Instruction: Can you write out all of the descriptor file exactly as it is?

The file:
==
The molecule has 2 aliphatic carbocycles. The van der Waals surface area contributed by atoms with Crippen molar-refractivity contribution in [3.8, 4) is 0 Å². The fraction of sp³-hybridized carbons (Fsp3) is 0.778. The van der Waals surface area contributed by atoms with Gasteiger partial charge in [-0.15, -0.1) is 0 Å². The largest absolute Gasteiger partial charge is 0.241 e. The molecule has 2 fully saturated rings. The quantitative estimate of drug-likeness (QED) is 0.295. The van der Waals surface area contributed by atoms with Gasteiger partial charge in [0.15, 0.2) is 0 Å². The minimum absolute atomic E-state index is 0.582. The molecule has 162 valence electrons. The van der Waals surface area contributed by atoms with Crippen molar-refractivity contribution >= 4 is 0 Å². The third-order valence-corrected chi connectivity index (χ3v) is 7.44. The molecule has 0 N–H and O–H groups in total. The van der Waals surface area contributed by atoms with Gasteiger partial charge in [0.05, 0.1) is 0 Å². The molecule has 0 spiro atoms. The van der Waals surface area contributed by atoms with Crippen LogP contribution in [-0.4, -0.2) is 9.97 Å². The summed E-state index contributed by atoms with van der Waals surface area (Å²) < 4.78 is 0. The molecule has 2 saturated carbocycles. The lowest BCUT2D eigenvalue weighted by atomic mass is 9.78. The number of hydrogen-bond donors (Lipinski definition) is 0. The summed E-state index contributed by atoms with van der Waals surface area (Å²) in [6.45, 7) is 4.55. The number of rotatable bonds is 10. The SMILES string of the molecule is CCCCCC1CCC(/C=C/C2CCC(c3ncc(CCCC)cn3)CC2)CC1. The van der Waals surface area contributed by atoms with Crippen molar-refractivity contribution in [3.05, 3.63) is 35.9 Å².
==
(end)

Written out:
The molecule has 2 aliphatic carbocycles. The van der Waals surface area contributed by atoms with Crippen molar-refractivity contribution in [3.8, 4) is 0 Å². The fraction of sp³-hybridized carbons (Fsp3) is 0.778. The van der Waals surface area contributed by atoms with Gasteiger partial charge in [-0.15, -0.1) is 0 Å². The largest absolute Gasteiger partial charge is 0.241 e. The molecule has 2 fully saturated rings. The quantitative estimate of drug-likeness (QED) is 0.295. The van der Waals surface area contributed by atoms with Gasteiger partial charge in [0.15, 0.2) is 0 Å². The minimum absolute atomic E-state index is 0.582. The molecule has 162 valence electrons. The van der Waals surface area contributed by atoms with Crippen molar-refractivity contribution >= 4 is 0 Å². The third-order valence-corrected chi connectivity index (χ3v) is 7.44. The molecule has 0 N–H and O–H groups in total. The van der Waals surface area contributed by atoms with Gasteiger partial charge in [0.05, 0.1) is 0 Å². The molecule has 0 spiro atoms. The van der Waals surface area contributed by atoms with Crippen LogP contribution in [-0.4, -0.2) is 9.97 Å². The summed E-state index contributed by atoms with van der Waals surface area (Å²) < 4.78 is 0. The molecule has 2 saturated carbocycles. The lowest BCUT2D eigenvalue weighted by atomic mass is 9.78. The number of hydrogen-bond donors (Lipinski definition) is 0. The summed E-state index contributed by atoms with van der Waals surface area (Å²) in [6.45, 7) is 4.55. The number of rotatable bonds is 10. The SMILES string of the molecule is CCCCCC1CCC(/C=C/C2CCC(c3ncc(CCCC)cn3)CC2)CC1. The van der Waals surface area contributed by atoms with Crippen molar-refractivity contribution in [3.05, 3.63) is 35.9 Å².